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The Alexandria Quartet: Justine/Balthazar/Mountolive/Clea ()

Modern Library Top 100 Novels of the 20th Century

This quartet of novels relates the meanderings, musings and couplings of several British expatriates and Egyptian natives in the Alexandria of the 40's.  Like most such novels, they are all mood & sensuality, with little plot and no point.  Expatriates--Hemingway, Miller, the Fitzgerald of Tender is the Night, etc.--have produced some of the most overrated literature in modern memory and many of the worst novels on this List.  It is often said that most great Art is about the search for identity.  But to be considered great Art, it should help us discover something about our own identities; it should be universal.  Durrell, one of "the apostles of sex", has written a monument to his own identity and it elicits just one response: Who the hell cares?


Grade: (F)


To the contrary, all lives have the same plot, though the scenes differ. The idea that they don't is merely a pose and what makes such novels trivial.

- oj

- Jan-07-2007, 11:27


I think you're making the mistake that most critics make when they dismiss novels for being all "mood and sensuality"--the mistake being that LIFE is mostly mood and sensuality with very little plot. If you want to read John Grisham or Michael Crichton (screenplays passing as literature, if you will) then do so, and leave the more complex works for those who'd rather not pretend life is full of Hollywood happenings.

It's wonderfully accurate that you bring Miller into regard when concerning Durrell but mentioning Hemingway and Fitzgerald is ludicrous. Hemingway should have stuck to journalism and Fitzgerald used his writing as a means of coping with his self-perceived inferiority. The two authors works have little relevant to the work of Durrell--and honestly, would Miller even be in your brief snippet if he hadn't been a correspondent of Durrell's? The two Tropics differ greatly from the Quartet.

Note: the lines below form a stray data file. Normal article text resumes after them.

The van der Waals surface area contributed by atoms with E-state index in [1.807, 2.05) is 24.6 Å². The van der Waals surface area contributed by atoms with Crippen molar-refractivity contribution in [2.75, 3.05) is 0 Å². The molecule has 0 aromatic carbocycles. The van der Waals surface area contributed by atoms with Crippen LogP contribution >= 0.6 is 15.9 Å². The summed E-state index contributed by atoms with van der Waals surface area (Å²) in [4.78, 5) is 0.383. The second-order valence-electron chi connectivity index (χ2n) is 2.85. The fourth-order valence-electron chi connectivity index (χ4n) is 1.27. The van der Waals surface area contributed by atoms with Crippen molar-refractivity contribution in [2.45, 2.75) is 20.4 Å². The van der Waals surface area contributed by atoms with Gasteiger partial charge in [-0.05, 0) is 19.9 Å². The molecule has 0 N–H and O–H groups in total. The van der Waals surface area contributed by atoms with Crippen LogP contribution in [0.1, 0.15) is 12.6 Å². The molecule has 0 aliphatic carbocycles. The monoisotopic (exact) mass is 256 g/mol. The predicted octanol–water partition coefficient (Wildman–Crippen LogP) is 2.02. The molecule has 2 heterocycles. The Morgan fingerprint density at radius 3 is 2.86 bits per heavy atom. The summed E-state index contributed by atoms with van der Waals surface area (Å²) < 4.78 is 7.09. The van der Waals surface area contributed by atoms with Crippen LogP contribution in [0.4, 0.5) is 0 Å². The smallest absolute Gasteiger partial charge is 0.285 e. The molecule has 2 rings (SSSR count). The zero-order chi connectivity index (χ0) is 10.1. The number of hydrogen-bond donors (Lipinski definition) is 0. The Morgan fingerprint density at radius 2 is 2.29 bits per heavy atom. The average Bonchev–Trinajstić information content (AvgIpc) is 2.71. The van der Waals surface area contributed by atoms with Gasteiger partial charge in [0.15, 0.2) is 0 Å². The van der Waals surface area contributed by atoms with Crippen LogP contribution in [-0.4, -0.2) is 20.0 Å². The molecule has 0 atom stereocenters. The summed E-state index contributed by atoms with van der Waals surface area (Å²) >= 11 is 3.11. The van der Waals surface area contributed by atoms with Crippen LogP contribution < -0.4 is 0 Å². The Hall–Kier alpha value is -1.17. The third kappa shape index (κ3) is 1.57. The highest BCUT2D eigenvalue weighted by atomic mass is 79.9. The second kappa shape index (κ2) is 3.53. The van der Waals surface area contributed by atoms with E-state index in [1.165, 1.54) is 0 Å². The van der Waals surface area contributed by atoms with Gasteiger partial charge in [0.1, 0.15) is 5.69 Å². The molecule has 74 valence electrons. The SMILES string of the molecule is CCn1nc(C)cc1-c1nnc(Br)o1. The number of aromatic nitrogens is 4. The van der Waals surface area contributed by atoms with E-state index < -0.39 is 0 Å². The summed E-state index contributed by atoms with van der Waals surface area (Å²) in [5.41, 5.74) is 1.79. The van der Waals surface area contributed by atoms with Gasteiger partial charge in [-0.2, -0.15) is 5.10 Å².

You're grouping four novelists by time period and nothing else. And that's a shame. Focus on Durrell and Durrell only and perhaps you'll get more gratification when reading the Quartet.

I would also recommend that you glance at Emerson's poem, "The Rhodora". His philosophy on beauty should be applied to literature more often.

If you'd like to retort, I'd be glad to hear it:


- Samantha

- Jan-06-2007, 18:53


If you learned nothing about yourself, you are really insensitive, if not stupid.

- carol

- Aug-18-2006, 02:10


I am 76 years old and I have just finished reading "Justine" for the third time. I still have to shed tears when I read it as the writing is so beautiful!! I will probably read it again, God willing!

- j. Rafferty

- Mar-08-2006, 19:07


You're not terribly bright, are you?

- Mike Tandrow

- Dec-16-2003, 10:16